Tiny Homes

This idea kind of feeds off of the last one. If you really want to get the biggest bang out of your portable survival garden idea, then this is the way to go. There are many tiny homes that are built in such a way that many of the inside structures fold up to make them easier to transport.

You could, of course, transport small vertical plant structures, potted plants, window planters and even small raised beds inside of them and unload them when you arrive at your bug out destination.

tiny houseOne idea that I have, though, is to make a tiny house with a covered porch  that can be enclosed with hinged doors that open to provide a really cute serve as storage for such items as pots and pans, hanging plants, garden tools, or just about anything else that you’d want to hang.

In the meantime, when traveling, the doors would be closed and serve as additional storage for gear or plants.

Another house with this theme is shown in the article that I wrote about tiny houses.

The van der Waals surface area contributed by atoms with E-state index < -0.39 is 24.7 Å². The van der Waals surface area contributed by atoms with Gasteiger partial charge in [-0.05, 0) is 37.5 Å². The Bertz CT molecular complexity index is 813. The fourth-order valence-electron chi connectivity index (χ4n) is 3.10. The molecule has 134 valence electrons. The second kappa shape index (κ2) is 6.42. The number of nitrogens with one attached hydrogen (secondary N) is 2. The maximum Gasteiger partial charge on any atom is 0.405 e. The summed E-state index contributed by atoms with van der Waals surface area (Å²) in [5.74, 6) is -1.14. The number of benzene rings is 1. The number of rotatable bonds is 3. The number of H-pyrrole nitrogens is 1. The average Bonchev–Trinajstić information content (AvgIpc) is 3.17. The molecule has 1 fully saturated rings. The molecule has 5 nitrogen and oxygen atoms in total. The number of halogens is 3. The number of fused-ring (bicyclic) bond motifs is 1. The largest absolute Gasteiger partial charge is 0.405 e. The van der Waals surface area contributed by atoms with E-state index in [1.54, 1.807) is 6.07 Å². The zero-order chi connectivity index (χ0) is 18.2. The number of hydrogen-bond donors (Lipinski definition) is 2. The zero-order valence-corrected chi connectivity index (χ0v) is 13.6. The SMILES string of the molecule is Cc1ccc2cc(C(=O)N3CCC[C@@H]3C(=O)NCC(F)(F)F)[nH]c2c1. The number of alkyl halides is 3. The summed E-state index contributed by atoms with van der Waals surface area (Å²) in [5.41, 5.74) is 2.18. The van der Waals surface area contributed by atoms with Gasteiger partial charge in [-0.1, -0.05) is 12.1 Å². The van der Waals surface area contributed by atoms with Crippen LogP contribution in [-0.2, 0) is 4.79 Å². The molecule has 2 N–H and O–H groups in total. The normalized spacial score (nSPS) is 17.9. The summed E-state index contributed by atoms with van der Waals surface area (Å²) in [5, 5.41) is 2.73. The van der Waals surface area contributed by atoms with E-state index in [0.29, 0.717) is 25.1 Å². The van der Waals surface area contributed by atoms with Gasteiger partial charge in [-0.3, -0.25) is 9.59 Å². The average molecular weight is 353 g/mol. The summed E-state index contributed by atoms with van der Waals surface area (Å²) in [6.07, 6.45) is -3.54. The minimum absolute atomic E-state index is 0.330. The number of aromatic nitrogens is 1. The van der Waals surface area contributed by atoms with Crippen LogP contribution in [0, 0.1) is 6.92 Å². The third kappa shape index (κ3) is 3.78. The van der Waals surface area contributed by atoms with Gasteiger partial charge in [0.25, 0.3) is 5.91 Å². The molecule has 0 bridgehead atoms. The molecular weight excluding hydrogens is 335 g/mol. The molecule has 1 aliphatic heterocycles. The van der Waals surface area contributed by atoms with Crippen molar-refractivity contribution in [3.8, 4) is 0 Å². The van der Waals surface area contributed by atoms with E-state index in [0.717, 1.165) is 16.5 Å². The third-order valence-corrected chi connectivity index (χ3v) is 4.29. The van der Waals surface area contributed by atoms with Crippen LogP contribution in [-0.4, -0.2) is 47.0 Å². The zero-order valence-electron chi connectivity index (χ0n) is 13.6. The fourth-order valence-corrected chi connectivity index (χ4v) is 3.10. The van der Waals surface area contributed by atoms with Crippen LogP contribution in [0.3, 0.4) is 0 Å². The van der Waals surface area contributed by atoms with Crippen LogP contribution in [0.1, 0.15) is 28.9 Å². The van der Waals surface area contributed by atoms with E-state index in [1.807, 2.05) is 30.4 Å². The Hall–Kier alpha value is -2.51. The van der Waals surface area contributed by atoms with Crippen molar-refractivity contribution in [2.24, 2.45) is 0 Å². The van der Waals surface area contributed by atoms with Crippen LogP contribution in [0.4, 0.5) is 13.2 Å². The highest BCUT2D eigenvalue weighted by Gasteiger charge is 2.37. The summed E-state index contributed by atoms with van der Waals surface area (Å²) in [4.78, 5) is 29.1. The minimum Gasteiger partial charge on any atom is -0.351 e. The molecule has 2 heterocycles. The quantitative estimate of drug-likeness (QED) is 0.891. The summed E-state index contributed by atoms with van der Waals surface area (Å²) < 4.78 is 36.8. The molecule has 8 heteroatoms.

The one in the picture is a bit pricey, but you could build it yourself for much less and adapt the size and insides to suit your needs. I even like the idea of the window planters on the outside, modified so that they can be covered for travel, of course.

Once you get to your bug out destination, you’d be ready to quite literally unpack an instant house and garden. Again, build it on wheels and add a hitch so that you can load up, hook up, and head out.

There are many different ways to make a portable survival garden; you just need to think a bit ahead and plan according to what transportation you have and what plants you want to take.

Think about the old ways our ancestors used for survival and click on the banner below to learn more of their secrets!


This article has been written by Theresa Crouse for Survivopedia.

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Theresa Crouse

About Theresa Crouse